Magnificent Scenery and Mule Rides
The lesser-visited Grand Canyon’s North Rim is worth the trip.
North Rim of the Grand Canyon.
Want to see snow “falling up” and encounter an incredibly rare species? You can do both, maybe even at the same time, at the Grand Canyon’s North Rim. Imagine standing on the rim admiring the view when a sudden snow shower blows over, but instead of the flakes dropping gently around you, as they usually do, they lift straight back up into the sky, thanks to unique thermals in the canyon that help create this astonishing phenomenon.
The North Rim is also home to the beautiful Kaibab squirrel. This subspecies of the Albert’s squirrel, distinguished by its black belly, long-tasseled ears, and fluffy white tail, can be found nowhere else on Earth.
Open to visitors only May 15 through Oct. 15, the North Rim has a short but spectacular season.
At 8,000 feet, it’s 1,200 feet higher than the more popular South Rim, which lends it a climate and biodiversity all its own. It’s also much cooler in the summer than the South Rim. Its sweeping views of the canyon’s red, cream, gray, and lavender rock formations constantly shift with the sun, so that the vivid canyon never looks the same from moment to moment or day to day. A drive along the rim offers vistas of Angel’s Window, a natural arch framing a bend of the Colorado River and a great place to take photos and watch the sunset.
Here and elsewhere along the North Rim, the soft shades of the aspens, blue spruce, and mountain ash dotted with lupine, columbine, and other wildflowers create a perfect setting for creativity, making this a natural destination for artists of all ages.
Yet only 10 percent of travelers who visit the Grand Canyon make the trip to the North Rim.
The North Rim has fewer facilities than the South Rim, but the quality of service is good and often more personal. The Grand Canyon North Rim Lodge, at which children under 15 stay for free, offers canyon views from its spacious glass-walled certified-green dining room, and alfresco evening chuck-wagon buffets on one of America’s most panoramic verandas. Reservations are highly recommended for both dining and sleeping at this friendly, rustically elegant outpost, which also offers mule rides and shuttle rides to the Kaibab trailhead.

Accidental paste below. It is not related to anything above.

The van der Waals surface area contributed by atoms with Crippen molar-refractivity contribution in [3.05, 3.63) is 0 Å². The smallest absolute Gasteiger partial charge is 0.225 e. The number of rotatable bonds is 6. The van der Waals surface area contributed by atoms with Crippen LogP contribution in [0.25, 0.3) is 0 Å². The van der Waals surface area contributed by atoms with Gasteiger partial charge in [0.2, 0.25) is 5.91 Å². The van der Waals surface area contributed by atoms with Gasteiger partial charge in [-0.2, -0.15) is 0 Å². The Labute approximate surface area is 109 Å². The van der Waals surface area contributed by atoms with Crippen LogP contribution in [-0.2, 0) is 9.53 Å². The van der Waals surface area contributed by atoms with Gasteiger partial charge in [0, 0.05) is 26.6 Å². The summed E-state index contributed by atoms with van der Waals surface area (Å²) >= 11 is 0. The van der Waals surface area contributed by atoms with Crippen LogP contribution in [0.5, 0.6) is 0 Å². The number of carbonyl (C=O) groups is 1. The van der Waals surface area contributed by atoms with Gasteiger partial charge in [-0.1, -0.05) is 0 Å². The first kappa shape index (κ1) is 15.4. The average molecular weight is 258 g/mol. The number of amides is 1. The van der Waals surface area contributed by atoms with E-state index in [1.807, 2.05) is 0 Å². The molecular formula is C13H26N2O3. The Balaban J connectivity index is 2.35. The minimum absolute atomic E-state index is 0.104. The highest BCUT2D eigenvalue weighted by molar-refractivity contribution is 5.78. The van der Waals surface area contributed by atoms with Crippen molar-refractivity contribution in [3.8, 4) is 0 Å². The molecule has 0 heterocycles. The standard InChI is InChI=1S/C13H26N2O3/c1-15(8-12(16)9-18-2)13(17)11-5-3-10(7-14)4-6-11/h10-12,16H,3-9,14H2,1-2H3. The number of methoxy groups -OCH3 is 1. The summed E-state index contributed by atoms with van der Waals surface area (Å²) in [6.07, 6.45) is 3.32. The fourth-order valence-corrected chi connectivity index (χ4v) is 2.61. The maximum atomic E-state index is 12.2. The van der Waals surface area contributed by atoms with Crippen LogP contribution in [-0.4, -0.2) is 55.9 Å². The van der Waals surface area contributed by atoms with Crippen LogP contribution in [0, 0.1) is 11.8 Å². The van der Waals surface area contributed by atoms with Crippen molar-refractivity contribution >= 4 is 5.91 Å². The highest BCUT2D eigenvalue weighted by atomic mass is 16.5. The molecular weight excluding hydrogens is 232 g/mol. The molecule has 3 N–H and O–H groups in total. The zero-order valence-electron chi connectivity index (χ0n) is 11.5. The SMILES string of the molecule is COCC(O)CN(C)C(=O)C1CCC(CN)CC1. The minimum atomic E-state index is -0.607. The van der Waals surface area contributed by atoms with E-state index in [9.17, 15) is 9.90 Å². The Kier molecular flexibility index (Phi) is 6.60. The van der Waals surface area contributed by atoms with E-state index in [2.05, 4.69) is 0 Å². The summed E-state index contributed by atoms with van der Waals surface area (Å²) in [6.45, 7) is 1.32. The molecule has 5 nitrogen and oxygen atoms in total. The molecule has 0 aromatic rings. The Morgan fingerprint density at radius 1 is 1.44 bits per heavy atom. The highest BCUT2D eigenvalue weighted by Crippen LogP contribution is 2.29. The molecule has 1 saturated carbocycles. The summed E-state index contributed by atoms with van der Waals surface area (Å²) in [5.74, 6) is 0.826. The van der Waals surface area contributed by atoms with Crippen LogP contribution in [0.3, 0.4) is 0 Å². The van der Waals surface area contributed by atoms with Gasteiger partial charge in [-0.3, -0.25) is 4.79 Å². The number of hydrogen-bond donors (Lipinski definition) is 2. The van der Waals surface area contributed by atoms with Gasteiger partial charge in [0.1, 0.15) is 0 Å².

Only one campground—featuring a well-stocked general store—is in this part of Grand Canyon National Park, so space is limited and advance reservations are required. But several commercial campgrounds and lodges are in Jacob Lake, Ariz., the nearest town to the North Rim. If you enjoy a more primitive experience, try the cabins and camping areas in adjacent Kaibab National Forest.
For families, the North Rim offers some of the canyon’s best ranger programs. Kids ages 5 and up can become North Rim Junior Rangers—geared “to preserve and protect national parks”—by attending ranger events, doing nature-oriented activities, and completing the requirements listed in booklets available at the Visitors Center. Families can also enjoy nightly interactive campfire programs detailing canyon wildlife, history, geology, and more, as well as evening programs in the Grand Canyon Lodge auditorium.
If adventure is more your style, saddle up with Canyon Trail Rides for an hour-long journey along the canyon’s rim, or make a half-day descent some 2,300 feet into the canyon. The mules are surefooted and easygoing, making for an enjoyable experience, no matter your skill level.
Because the pace is slower and more relaxed at the North Rim, you will find plenty of time to reconnect with your loved ones and/or soak up the solitude you’ve been craving. Whatever you choose, it’ll be beautiful.
Good to Know
Grand Canyon North Rim Lodge, 877-386-4383, GrandCanyonForever.com.
Grand Canyon Junior Ranger program, NPS.gov/grca/learn/kidsyouth/beajuniorranger.htm.
Canyon Trail Rides, 435-679-8665, CanyonRides.com.
Published online on May 25, 2017 at 8:00 a.m.